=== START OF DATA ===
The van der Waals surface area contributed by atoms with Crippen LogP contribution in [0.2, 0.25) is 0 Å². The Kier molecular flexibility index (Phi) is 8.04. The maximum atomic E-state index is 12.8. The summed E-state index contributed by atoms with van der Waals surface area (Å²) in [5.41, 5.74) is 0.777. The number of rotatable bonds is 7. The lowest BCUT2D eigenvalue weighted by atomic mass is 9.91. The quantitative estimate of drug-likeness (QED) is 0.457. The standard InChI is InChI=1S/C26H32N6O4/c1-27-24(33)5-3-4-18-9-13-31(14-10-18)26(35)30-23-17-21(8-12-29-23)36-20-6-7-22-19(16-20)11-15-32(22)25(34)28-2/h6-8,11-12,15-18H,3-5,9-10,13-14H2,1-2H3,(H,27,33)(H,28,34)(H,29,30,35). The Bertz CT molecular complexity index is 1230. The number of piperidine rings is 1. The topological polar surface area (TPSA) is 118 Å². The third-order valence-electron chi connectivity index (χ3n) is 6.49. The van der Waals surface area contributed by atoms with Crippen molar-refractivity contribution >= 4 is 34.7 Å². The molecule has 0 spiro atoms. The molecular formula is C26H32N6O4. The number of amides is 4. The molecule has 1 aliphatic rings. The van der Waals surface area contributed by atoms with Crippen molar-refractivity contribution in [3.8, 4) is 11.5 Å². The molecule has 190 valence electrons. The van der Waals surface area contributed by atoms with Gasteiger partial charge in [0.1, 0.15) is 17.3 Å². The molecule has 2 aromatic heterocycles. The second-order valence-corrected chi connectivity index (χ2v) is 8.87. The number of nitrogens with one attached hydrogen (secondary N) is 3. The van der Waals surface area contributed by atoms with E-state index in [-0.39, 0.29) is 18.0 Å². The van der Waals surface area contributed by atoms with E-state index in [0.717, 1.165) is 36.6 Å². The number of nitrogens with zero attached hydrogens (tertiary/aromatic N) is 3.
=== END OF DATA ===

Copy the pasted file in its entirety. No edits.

The van der Waals surface area contributed by atoms with Crippen LogP contribution in [0.2, 0.25) is 0 Å². The Kier molecular flexibility index (Phi) is 8.04. The maximum atomic E-state index is 12.8. The summed E-state index contributed by atoms with van der Waals surface area (Å²) in [5.41, 5.74) is 0.777. The number of rotatable bonds is 7. The lowest BCUT2D eigenvalue weighted by atomic mass is 9.91. The quantitative estimate of drug-likeness (QED) is 0.457. The standard InChI is InChI=1S/C26H32N6O4/c1-27-24(33)5-3-4-18-9-13-31(14-10-18)26(35)30-23-17-21(8-12-29-23)36-20-6-7-22-19(16-20)11-15-32(22)25(34)28-2/h6-8,11-12,15-18H,3-5,9-10,13-14H2,1-2H3,(H,27,33)(H,28,34)(H,29,30,35). The Bertz CT molecular complexity index is 1230. The number of piperidine rings is 1. The topological polar surface area (TPSA) is 118 Å². The third-order valence-electron chi connectivity index (χ3n) is 6.49. The van der Waals surface area contributed by atoms with Crippen molar-refractivity contribution >= 4 is 34.7 Å². The molecule has 0 spiro atoms. The molecular formula is C26H32N6O4. The number of amides is 4. The molecule has 1 aliphatic rings. The van der Waals surface area contributed by atoms with Crippen molar-refractivity contribution in [3.8, 4) is 11.5 Å². The molecule has 190 valence electrons. The van der Waals surface area contributed by atoms with Gasteiger partial charge in [0.1, 0.15) is 17.3 Å². The molecule has 2 aromatic heterocycles. The second-order valence-corrected chi connectivity index (χ2v) is 8.87. The number of nitrogens with one attached hydrogen (secondary N) is 3. The van der Waals surface area contributed by atoms with E-state index in [-0.39, 0.29) is 18.0 Å². The van der Waals surface area contributed by atoms with E-state index in [0.717, 1.165) is 36.6 Å². The number of nitrogens with zero attached hydrogens (tertiary/aromatic N) is 3.